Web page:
Nextcloud is one of the finest on-premises cloud servers you can deploy. It’s powerful, flexible, open source, and free. But as with anything tech, everything can come to a screeching halt when a user uploads (or downloads) a piece of ransomware. The developers of Nextcloud are quite aware of this and have created a new app to help fight the growing onslaught of ransomware.

Said app is the Nextcloud Ransomware protection app. Although the app is in the (somewhat) early stages of development, it is available for installation and use. How does it work? According to a Nextcloud report:

“…files would be examined and a Shannon entropy measure would determine whether the file is likely to be encrypted. Their implementation is clever in separating compressed data from encrypted files. Other important metrics include the number of files uploaded in over a short time period, or if lots of files with unknown extensions show up. The app closely looks at sync steps and tries to identify when a large number of files is being changed in a suspicious way.”

The new app includes an easy-to-use interface that serves as a guide for data recovery. Let’s install the app and see how it works.

See: Cybersecurity spotlight: The ransomware battle (Tech Pro Research)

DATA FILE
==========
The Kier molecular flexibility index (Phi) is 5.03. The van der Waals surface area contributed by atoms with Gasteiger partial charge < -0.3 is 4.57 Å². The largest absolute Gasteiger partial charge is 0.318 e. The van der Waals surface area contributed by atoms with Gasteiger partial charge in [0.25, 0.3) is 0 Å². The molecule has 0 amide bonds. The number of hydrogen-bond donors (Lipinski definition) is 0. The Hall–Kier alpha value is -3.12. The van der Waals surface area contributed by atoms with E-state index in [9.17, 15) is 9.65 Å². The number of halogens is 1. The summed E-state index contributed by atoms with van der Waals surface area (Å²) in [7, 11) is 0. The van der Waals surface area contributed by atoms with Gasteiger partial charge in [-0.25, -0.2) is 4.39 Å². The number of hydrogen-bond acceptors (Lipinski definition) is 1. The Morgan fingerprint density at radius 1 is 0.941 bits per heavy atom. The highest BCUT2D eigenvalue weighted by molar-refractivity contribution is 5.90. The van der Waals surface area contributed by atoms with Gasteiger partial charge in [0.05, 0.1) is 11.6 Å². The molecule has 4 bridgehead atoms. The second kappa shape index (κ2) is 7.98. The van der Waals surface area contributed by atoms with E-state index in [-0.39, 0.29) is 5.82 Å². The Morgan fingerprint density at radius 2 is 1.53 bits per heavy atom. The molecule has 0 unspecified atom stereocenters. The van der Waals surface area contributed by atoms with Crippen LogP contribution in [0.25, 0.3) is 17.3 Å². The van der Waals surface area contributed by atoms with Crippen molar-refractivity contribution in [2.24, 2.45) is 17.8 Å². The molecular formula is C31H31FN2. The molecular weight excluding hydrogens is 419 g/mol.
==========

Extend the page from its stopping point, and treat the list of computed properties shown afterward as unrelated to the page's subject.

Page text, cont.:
What you’ll need

Obviously, you’ll need a working instance of Nextcloud. You’ll also need to be able to log into Nextcloud as an administrative user. Other than that, you need nothing more.


Log into your Nextcloud instance as the admin user. Once authenticated, click on the profile dropdown (upper-right corner) and select Apps. In the left navigation, click Security. In the resulting page, locate the Ransomware entry (Figure A).

Figure A

Click the Enable button associated with the Ransomware protection app. Once the installation completes, the app will be enabled and working. You can configure the app by clicking on Security in the left sidebar. In the resulting window (Figure B), you can enable/disable and configure the inclusion/exclusion of extension patterns and note file patterns. At the moment, that’s all there is to the configuration options.

Figure B

See: 17 tips for protecting Windows computers and Macs from ransomware (free TechRepubic PDF)

What happens next?

When a user attempts to upload a file, the Ransomware app will test the file. Should the file test positive for ransomware, it will be blocked from being uploaded. The user is then offered the possibility of pausing protection (if they know the file is safe) or getting help.

It’s not perfect, but it’s a start

One of the issues facing apps like this is that some ransomware creators use random filenames or generic terms for instruction files, so detection can be a challenge. But this is certainly a start for Nextcloud. Considering how actively Nextcloud is developed, I would imagine this type of protection is only going to get better fast. I would highly recommend every Nextcloud admin adding this app to their installation. Even with the challenge facing developers to protect their apps against ransomware, any help given to end users is a step forward.